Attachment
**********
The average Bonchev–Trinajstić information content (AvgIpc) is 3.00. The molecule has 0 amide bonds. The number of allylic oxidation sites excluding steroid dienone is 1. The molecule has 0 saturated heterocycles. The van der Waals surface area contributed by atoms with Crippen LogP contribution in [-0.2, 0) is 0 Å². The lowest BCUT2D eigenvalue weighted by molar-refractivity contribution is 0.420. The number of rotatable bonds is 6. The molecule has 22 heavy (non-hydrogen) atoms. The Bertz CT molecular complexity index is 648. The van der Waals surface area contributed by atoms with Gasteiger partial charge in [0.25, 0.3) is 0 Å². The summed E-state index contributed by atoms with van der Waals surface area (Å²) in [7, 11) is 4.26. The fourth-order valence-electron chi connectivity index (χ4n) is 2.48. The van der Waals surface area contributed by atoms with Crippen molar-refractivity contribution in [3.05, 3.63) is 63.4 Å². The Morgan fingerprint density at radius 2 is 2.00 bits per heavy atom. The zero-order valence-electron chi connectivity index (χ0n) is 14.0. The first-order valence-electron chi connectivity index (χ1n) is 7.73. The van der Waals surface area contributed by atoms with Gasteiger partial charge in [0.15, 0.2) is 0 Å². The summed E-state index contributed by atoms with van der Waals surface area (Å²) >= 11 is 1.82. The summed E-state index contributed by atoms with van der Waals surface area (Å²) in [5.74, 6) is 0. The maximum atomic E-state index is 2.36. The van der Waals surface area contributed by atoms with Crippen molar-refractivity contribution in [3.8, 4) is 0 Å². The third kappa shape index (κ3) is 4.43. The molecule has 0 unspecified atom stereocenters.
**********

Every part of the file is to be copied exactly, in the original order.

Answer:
The average Bonchev–Trinajstić information content (AvgIpc) is 3.00. The molecule has 0 amide bonds. The number of allylic oxidation sites excluding steroid dienone is 1. The molecule has 0 saturated heterocycles. The van der Waals surface area contributed by atoms with Crippen LogP contribution in [-0.2, 0) is 0 Å². The lowest BCUT2D eigenvalue weighted by molar-refractivity contribution is 0.420. The number of rotatable bonds is 6. The molecule has 22 heavy (non-hydrogen) atoms. The Bertz CT molecular complexity index is 648. The van der Waals surface area contributed by atoms with Gasteiger partial charge in [0.25, 0.3) is 0 Å². The summed E-state index contributed by atoms with van der Waals surface area (Å²) in [7, 11) is 4.26. The fourth-order valence-electron chi connectivity index (χ4n) is 2.48. The van der Waals surface area contributed by atoms with Crippen molar-refractivity contribution in [3.05, 3.63) is 63.4 Å². The Morgan fingerprint density at radius 2 is 2.00 bits per heavy atom. The zero-order valence-electron chi connectivity index (χ0n) is 14.0. The first-order valence-electron chi connectivity index (χ1n) is 7.73. The van der Waals surface area contributed by atoms with Gasteiger partial charge in [0.15, 0.2) is 0 Å². The summed E-state index contributed by atoms with van der Waals surface area (Å²) >= 11 is 1.82. The summed E-state index contributed by atoms with van der Waals surface area (Å²) in [5.74, 6) is 0. The maximum atomic E-state index is 2.36. The van der Waals surface area contributed by atoms with Crippen molar-refractivity contribution in [3.8, 4) is 0 Å². The third kappa shape index (κ3) is 4.43. The molecule has 0 unspecified atom stereocenters.